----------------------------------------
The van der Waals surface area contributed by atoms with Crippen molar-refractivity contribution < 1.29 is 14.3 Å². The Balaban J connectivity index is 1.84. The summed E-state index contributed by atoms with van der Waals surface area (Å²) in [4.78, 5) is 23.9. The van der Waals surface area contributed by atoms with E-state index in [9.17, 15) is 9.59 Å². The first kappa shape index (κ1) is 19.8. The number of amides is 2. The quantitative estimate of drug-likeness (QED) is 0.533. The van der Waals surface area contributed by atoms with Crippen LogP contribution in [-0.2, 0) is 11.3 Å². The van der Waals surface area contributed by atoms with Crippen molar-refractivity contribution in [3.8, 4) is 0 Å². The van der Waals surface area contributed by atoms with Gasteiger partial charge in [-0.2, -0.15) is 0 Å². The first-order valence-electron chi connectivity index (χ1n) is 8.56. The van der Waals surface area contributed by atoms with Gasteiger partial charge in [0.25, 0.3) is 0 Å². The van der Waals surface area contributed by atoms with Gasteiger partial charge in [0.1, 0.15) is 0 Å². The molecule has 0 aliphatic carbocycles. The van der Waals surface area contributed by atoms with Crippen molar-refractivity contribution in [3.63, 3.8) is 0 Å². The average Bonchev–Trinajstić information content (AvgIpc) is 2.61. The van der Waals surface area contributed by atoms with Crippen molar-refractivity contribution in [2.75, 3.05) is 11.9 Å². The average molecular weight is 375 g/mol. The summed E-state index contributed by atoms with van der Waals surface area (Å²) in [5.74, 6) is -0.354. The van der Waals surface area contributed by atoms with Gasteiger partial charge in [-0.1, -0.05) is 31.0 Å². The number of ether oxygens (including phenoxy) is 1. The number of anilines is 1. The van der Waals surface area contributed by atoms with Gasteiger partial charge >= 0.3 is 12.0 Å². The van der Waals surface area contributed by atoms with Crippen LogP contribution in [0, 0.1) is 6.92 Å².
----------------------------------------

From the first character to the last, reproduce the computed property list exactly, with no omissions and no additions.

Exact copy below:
The van der Waals surface area contributed by atoms with Crippen molar-refractivity contribution < 1.29 is 14.3 Å². The Balaban J connectivity index is 1.84. The summed E-state index contributed by atoms with van der Waals surface area (Å²) in [4.78, 5) is 23.9. The van der Waals surface area contributed by atoms with E-state index in [9.17, 15) is 9.59 Å². The first kappa shape index (κ1) is 19.8. The number of amides is 2. The quantitative estimate of drug-likeness (QED) is 0.533. The van der Waals surface area contributed by atoms with Crippen LogP contribution in [-0.2, 0) is 11.3 Å². The van der Waals surface area contributed by atoms with Crippen molar-refractivity contribution in [3.8, 4) is 0 Å². The van der Waals surface area contributed by atoms with Gasteiger partial charge in [-0.2, -0.15) is 0 Å². The first-order valence-electron chi connectivity index (χ1n) is 8.56. The van der Waals surface area contributed by atoms with Gasteiger partial charge in [0.25, 0.3) is 0 Å². The van der Waals surface area contributed by atoms with Gasteiger partial charge in [0.1, 0.15) is 0 Å². The molecule has 0 aliphatic carbocycles. The van der Waals surface area contributed by atoms with Crippen molar-refractivity contribution in [3.63, 3.8) is 0 Å². The average Bonchev–Trinajstić information content (AvgIpc) is 2.61. The van der Waals surface area contributed by atoms with Crippen molar-refractivity contribution in [2.75, 3.05) is 11.9 Å². The average molecular weight is 375 g/mol. The summed E-state index contributed by atoms with van der Waals surface area (Å²) in [5.74, 6) is -0.354. The van der Waals surface area contributed by atoms with Gasteiger partial charge in [-0.1, -0.05) is 31.0 Å². The number of ether oxygens (including phenoxy) is 1. The number of anilines is 1. The van der Waals surface area contributed by atoms with Gasteiger partial charge >= 0.3 is 12.0 Å². The van der Waals surface area contributed by atoms with Crippen LogP contribution in [0, 0.1) is 6.92 Å².